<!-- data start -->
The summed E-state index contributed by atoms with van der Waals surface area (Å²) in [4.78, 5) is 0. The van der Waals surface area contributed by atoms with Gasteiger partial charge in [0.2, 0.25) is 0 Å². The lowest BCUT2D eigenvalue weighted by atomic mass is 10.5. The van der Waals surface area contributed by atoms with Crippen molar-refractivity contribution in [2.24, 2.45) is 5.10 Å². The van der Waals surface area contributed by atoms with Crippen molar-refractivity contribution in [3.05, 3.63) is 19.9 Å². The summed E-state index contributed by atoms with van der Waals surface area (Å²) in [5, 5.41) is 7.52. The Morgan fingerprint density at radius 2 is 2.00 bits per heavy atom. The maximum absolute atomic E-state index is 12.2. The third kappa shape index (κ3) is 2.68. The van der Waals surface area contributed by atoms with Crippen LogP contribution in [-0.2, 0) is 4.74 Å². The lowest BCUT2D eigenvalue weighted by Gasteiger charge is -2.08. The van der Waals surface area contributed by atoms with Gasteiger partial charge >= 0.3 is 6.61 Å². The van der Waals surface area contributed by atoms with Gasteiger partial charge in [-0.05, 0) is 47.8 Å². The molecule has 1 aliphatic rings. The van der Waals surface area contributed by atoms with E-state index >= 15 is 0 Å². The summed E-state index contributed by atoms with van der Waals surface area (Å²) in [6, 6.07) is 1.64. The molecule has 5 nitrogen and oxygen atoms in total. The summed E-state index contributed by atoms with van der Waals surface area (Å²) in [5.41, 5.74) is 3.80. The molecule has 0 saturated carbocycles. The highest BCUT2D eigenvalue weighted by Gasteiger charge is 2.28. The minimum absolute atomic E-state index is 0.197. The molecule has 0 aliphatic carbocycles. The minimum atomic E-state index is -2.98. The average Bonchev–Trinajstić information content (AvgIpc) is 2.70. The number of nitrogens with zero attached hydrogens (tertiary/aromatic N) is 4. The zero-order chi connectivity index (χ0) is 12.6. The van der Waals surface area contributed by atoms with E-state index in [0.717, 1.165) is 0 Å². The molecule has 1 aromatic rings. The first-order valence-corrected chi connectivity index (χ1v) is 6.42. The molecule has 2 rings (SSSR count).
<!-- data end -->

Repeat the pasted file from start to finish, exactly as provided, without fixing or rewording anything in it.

The summed E-state index contributed by atoms with van der Waals surface area (Å²) in [4.78, 5) is 0. The van der Waals surface area contributed by atoms with Gasteiger partial charge in [0.2, 0.25) is 0 Å². The lowest BCUT2D eigenvalue weighted by atomic mass is 10.5. The van der Waals surface area contributed by atoms with Crippen molar-refractivity contribution in [2.24, 2.45) is 5.10 Å². The van der Waals surface area contributed by atoms with Crippen molar-refractivity contribution in [3.05, 3.63) is 19.9 Å². The summed E-state index contributed by atoms with van der Waals surface area (Å²) in [5, 5.41) is 7.52. The Morgan fingerprint density at radius 2 is 2.00 bits per heavy atom. The maximum absolute atomic E-state index is 12.2. The third kappa shape index (κ3) is 2.68. The van der Waals surface area contributed by atoms with Crippen LogP contribution in [-0.2, 0) is 4.74 Å². The lowest BCUT2D eigenvalue weighted by Gasteiger charge is -2.08. The van der Waals surface area contributed by atoms with Gasteiger partial charge >= 0.3 is 6.61 Å². The van der Waals surface area contributed by atoms with Gasteiger partial charge in [-0.05, 0) is 47.8 Å². The molecule has 1 aliphatic rings. The van der Waals surface area contributed by atoms with E-state index >= 15 is 0 Å². The summed E-state index contributed by atoms with van der Waals surface area (Å²) in [6, 6.07) is 1.64. The molecule has 5 nitrogen and oxygen atoms in total. The summed E-state index contributed by atoms with van der Waals surface area (Å²) in [5.41, 5.74) is 3.80. The molecule has 0 saturated carbocycles. The highest BCUT2D eigenvalue weighted by Gasteiger charge is 2.28. The minimum absolute atomic E-state index is 0.197. The molecule has 0 aliphatic carbocycles. The minimum atomic E-state index is -2.98. The average Bonchev–Trinajstić information content (AvgIpc) is 2.70. The number of nitrogens with zero attached hydrogens (tertiary/aromatic N) is 4. The zero-order chi connectivity index (χ0) is 12.6. The van der Waals surface area contributed by atoms with E-state index in [0.717, 1.165) is 0 Å². The molecule has 1 aromatic rings. The first-order valence-corrected chi connectivity index (χ1v) is 6.42. The molecule has 2 rings (SSSR count).